When officials conduct public business behind closed doors, it often comes back to bite them.
That’s what is happening at the Indiana General Assembly, where lawmakers now are considering doing away with a new tax on downtown Indianapolis property. The taxing mechanism was slipped into the state budget in the waning hours of the 2023 state budget, skipping the oft-prolonged legislative process of public committee hearings and debates and denying Hoosiers the opportunity to weigh in.
House Speaker Todd Huston, R-Fishers, this week told IBJ’s Peter Blanchard that the issue deserves to be publicly aired and that is why he supports the House Ways and Means Committee decision to hold a hearing on new legislation that would undo the tax.
The trouble is that the Indianapolis City-County Council already has created an economic enhancement taxing district that encompasses all property owners in the Mile Square.
The city now is depending on revenue from the tax to continue funding for downtown cleanliness initiatives, homeless outreach and safety ambassadors and to cover operating costs for a new low-barrier homeless shelter.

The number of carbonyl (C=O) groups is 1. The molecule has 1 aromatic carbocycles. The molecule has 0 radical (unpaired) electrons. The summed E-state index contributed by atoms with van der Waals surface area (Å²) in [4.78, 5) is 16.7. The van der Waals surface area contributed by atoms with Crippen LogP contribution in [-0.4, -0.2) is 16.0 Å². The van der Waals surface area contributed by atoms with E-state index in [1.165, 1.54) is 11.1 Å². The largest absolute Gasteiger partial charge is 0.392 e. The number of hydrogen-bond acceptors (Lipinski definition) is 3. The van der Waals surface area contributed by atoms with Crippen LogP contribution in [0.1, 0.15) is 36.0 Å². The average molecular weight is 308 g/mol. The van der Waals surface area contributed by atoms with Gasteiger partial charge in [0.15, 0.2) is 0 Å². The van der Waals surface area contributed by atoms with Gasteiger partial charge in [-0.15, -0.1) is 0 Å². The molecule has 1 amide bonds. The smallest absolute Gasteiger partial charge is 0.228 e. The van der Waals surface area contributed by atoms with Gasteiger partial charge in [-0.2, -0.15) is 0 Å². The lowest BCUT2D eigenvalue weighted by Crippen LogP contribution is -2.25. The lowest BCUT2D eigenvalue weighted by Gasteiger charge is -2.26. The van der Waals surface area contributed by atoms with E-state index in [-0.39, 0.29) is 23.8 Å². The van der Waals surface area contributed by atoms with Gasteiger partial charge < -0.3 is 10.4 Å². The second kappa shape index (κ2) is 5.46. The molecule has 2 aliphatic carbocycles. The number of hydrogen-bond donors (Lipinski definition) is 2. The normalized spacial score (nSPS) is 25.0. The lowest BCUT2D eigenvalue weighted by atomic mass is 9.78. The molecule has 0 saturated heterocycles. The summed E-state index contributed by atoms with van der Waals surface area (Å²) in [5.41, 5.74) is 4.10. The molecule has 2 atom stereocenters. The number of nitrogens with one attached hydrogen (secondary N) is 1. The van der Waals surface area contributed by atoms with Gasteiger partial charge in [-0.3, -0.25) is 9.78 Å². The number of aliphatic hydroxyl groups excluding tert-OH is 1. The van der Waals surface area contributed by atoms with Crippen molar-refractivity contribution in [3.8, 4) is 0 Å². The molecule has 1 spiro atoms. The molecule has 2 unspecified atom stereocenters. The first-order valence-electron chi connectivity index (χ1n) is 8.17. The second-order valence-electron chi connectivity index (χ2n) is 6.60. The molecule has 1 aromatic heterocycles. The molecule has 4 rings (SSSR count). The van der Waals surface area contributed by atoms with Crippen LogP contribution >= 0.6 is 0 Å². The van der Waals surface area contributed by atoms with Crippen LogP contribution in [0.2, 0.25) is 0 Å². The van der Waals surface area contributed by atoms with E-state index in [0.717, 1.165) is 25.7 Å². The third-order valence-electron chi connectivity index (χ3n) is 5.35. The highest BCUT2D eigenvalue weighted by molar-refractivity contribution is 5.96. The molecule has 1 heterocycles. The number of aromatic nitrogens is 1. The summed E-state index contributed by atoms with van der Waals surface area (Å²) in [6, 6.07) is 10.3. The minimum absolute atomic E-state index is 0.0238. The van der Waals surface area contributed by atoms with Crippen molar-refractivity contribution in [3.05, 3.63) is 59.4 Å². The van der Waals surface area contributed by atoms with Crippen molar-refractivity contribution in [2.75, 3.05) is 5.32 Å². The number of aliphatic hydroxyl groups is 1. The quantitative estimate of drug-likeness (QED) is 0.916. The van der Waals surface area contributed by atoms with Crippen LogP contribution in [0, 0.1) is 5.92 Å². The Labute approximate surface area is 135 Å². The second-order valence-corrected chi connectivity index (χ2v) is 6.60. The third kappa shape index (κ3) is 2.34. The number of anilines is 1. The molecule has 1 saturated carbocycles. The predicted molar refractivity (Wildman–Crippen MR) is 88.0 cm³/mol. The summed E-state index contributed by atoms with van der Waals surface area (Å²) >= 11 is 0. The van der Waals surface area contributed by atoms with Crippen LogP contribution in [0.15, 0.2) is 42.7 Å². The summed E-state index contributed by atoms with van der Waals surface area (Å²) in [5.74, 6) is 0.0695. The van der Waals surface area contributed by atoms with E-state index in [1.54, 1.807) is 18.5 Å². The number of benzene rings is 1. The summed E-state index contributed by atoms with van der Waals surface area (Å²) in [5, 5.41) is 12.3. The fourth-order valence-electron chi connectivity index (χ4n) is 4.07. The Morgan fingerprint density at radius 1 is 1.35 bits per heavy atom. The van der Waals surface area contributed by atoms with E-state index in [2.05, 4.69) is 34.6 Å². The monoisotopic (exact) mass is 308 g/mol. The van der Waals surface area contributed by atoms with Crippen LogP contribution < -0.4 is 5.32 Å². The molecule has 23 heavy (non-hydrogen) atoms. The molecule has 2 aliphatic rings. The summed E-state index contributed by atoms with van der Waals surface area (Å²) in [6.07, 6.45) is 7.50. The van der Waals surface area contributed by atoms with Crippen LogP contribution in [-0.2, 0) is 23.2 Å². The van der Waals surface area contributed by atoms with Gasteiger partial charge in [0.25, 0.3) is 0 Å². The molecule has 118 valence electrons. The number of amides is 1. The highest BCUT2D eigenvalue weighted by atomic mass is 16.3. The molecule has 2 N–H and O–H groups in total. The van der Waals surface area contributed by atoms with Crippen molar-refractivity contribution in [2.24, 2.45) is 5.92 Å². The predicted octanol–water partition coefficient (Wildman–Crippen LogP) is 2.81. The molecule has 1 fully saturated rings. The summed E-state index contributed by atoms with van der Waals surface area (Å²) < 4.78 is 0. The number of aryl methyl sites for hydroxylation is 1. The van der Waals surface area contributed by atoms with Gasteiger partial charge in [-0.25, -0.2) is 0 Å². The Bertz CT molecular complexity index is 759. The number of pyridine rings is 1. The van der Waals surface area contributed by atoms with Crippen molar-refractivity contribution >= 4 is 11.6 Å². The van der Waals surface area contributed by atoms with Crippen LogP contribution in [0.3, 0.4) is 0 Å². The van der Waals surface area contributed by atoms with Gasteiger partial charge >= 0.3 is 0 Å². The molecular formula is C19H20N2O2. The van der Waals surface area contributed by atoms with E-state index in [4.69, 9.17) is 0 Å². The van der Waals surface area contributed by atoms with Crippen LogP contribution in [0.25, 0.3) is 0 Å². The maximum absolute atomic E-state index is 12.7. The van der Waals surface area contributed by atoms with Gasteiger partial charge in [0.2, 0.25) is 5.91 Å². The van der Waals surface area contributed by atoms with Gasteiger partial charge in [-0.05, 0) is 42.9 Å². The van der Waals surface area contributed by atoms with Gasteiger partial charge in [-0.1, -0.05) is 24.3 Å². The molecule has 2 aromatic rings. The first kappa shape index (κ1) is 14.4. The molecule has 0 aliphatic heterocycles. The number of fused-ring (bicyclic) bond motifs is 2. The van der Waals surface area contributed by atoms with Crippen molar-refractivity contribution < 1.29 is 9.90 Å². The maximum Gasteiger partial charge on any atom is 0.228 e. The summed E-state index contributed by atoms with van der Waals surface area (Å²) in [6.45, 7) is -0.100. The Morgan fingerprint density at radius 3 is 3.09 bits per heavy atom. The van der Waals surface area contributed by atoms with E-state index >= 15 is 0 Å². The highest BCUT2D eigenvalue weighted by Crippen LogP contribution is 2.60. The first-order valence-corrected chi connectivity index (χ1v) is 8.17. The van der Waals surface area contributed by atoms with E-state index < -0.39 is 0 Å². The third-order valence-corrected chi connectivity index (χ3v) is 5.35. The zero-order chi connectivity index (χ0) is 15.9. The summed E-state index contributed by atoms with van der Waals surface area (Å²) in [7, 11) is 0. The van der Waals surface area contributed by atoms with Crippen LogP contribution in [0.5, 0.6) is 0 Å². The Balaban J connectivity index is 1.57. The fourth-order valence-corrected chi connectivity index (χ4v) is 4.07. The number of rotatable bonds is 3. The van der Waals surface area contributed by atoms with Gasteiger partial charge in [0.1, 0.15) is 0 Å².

While it’s true that the tax deserved a public airing, the time to account for the behind-closed-doors shenanigans was last year when the movement was afoot to slip the taxing mechanism into the state budget.
Leadership in the Republican-dominated Legislature should have stepped in then, insisting that the issue wait until public hearings could be held. But, as is too often the case, that didn’t happen. Instead, leadership allowed short cuts that defy the democratic process. So arguing now that a public airing is needed holds little water.
While we’re neither endorsing nor opposing the new tax, we believe lawmakers need to present a much more compelling reason if they are going to undo their own handiwork and disregard the time and effort of local officials to set the tax into motion.
We also believe the forces opposing the tax should be more transparent in revealing themselves. The Indiana Apartment Association has been outspoken in its opposition. But a group called DefendDowntown.com has been less than forthcoming about who specifically is among its participating members, other than to acknowledge that former House Speaker Brian Bosma is the group’s spokesperson.
Nearly everyone involved in this legislative morass has tried to be too cute by half. Even Democratic city officials were coy about their support of the tax until after they were reelected in November. Then they quickly voted to create the Mile Square taxing district.
Now every elected official with a role in short-circuiting public debate on the issue in the Legislature and on the campaign trail should have to account for their own creation and pledge to do better in the future.•
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